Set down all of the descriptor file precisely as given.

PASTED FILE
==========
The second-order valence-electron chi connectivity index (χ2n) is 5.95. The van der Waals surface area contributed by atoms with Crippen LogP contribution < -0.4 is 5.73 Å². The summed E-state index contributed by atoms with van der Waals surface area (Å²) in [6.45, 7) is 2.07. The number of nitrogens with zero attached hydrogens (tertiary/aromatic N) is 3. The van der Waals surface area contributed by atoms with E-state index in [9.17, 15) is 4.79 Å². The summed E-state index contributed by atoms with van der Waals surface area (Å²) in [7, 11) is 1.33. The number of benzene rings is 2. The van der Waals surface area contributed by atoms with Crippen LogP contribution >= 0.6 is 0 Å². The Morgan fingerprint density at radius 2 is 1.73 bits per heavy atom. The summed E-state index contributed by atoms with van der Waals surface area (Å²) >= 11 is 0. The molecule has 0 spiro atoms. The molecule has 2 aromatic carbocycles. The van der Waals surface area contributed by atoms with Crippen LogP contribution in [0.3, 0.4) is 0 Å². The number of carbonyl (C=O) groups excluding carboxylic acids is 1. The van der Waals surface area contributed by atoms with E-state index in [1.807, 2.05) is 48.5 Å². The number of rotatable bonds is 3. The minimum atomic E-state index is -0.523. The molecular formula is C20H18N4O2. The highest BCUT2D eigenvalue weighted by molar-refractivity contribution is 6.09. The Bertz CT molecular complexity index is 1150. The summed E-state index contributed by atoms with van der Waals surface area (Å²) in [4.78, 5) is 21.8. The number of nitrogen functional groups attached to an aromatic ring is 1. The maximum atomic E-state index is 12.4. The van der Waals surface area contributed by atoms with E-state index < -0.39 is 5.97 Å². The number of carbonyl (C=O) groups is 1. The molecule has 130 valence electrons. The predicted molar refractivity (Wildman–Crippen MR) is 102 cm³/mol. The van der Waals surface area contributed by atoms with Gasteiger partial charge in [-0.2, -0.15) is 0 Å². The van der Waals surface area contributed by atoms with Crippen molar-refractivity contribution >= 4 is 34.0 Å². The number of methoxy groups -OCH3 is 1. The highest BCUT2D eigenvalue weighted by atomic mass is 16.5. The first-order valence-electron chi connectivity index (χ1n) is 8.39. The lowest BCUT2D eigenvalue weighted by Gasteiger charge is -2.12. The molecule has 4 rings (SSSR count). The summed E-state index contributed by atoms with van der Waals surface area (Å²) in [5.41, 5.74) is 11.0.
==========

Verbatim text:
The second-order valence-electron chi connectivity index (χ2n) is 5.95. The van der Waals surface area contributed by atoms with Crippen LogP contribution < -0.4 is 5.73 Å². The summed E-state index contributed by atoms with van der Waals surface area (Å²) in [6.45, 7) is 2.07. The number of nitrogens with zero attached hydrogens (tertiary/aromatic N) is 3. The van der Waals surface area contributed by atoms with E-state index in [9.17, 15) is 4.79 Å². The summed E-state index contributed by atoms with van der Waals surface area (Å²) in [7, 11) is 1.33. The number of benzene rings is 2. The van der Waals surface area contributed by atoms with Crippen LogP contribution >= 0.6 is 0 Å². The Morgan fingerprint density at radius 2 is 1.73 bits per heavy atom. The summed E-state index contributed by atoms with van der Waals surface area (Å²) >= 11 is 0. The molecule has 0 spiro atoms. The molecule has 2 aromatic carbocycles. The van der Waals surface area contributed by atoms with Crippen LogP contribution in [0.3, 0.4) is 0 Å². The number of carbonyl (C=O) groups excluding carboxylic acids is 1. The van der Waals surface area contributed by atoms with E-state index in [1.807, 2.05) is 48.5 Å². The number of rotatable bonds is 3. The minimum atomic E-state index is -0.523. The molecular formula is C20H18N4O2. The highest BCUT2D eigenvalue weighted by molar-refractivity contribution is 6.09. The Bertz CT molecular complexity index is 1150. The summed E-state index contributed by atoms with van der Waals surface area (Å²) in [4.78, 5) is 21.8. The number of nitrogen functional groups attached to an aromatic ring is 1. The maximum atomic E-state index is 12.4. The van der Waals surface area contributed by atoms with E-state index < -0.39 is 5.97 Å². The number of carbonyl (C=O) groups is 1. The molecule has 130 valence electrons. The predicted molar refractivity (Wildman–Crippen MR) is 102 cm³/mol. The van der Waals surface area contributed by atoms with Gasteiger partial charge in [-0.2, -0.15) is 0 Å². The van der Waals surface area contributed by atoms with Crippen molar-refractivity contribution >= 4 is 34.0 Å². The number of methoxy groups -OCH3 is 1. The highest BCUT2D eigenvalue weighted by atomic mass is 16.5. The first-order valence-electron chi connectivity index (χ1n) is 8.39. The lowest BCUT2D eigenvalue weighted by Gasteiger charge is -2.12. The molecule has 4 rings (SSSR count). The summed E-state index contributed by atoms with van der Waals surface area (Å²) in [5.41, 5.74) is 11.0.